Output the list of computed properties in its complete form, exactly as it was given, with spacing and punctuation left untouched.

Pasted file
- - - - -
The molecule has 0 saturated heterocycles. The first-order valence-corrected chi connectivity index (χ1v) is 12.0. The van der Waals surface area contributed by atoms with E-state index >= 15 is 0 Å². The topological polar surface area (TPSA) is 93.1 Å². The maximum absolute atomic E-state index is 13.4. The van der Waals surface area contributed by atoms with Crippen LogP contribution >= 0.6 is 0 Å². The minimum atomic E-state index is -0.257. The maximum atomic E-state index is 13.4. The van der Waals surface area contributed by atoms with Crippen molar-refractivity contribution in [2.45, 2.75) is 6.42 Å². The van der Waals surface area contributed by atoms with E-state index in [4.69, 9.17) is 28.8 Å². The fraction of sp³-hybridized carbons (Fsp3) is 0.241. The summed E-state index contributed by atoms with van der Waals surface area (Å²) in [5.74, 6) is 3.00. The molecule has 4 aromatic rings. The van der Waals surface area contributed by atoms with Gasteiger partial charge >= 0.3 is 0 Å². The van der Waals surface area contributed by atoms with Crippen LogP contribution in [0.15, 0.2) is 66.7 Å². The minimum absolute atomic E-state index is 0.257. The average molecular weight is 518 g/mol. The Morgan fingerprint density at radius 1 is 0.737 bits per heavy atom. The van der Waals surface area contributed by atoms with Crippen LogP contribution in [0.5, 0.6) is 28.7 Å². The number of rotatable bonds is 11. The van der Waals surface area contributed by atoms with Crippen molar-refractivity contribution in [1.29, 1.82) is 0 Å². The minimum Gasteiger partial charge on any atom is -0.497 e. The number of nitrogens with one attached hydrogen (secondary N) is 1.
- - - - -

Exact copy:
The molecule has 0 saturated heterocycles. The first-order valence-corrected chi connectivity index (χ1v) is 12.0. The van der Waals surface area contributed by atoms with E-state index >= 15 is 0 Å². The topological polar surface area (TPSA) is 93.1 Å². The maximum absolute atomic E-state index is 13.4. The van der Waals surface area contributed by atoms with Crippen LogP contribution >= 0.6 is 0 Å². The minimum atomic E-state index is -0.257. The maximum atomic E-state index is 13.4. The van der Waals surface area contributed by atoms with Crippen molar-refractivity contribution in [2.45, 2.75) is 6.42 Å². The van der Waals surface area contributed by atoms with E-state index in [4.69, 9.17) is 28.8 Å². The fraction of sp³-hybridized carbons (Fsp3) is 0.241. The summed E-state index contributed by atoms with van der Waals surface area (Å²) in [5.74, 6) is 3.00. The molecule has 4 aromatic rings. The van der Waals surface area contributed by atoms with Gasteiger partial charge >= 0.3 is 0 Å². The van der Waals surface area contributed by atoms with Crippen LogP contribution in [0.15, 0.2) is 66.7 Å². The minimum absolute atomic E-state index is 0.257. The average molecular weight is 518 g/mol. The Morgan fingerprint density at radius 1 is 0.737 bits per heavy atom. The van der Waals surface area contributed by atoms with Crippen LogP contribution in [0.5, 0.6) is 28.7 Å². The number of rotatable bonds is 11. The van der Waals surface area contributed by atoms with Crippen molar-refractivity contribution in [1.29, 1.82) is 0 Å². The minimum Gasteiger partial charge on any atom is -0.497 e. The number of nitrogens with one attached hydrogen (secondary N) is 1.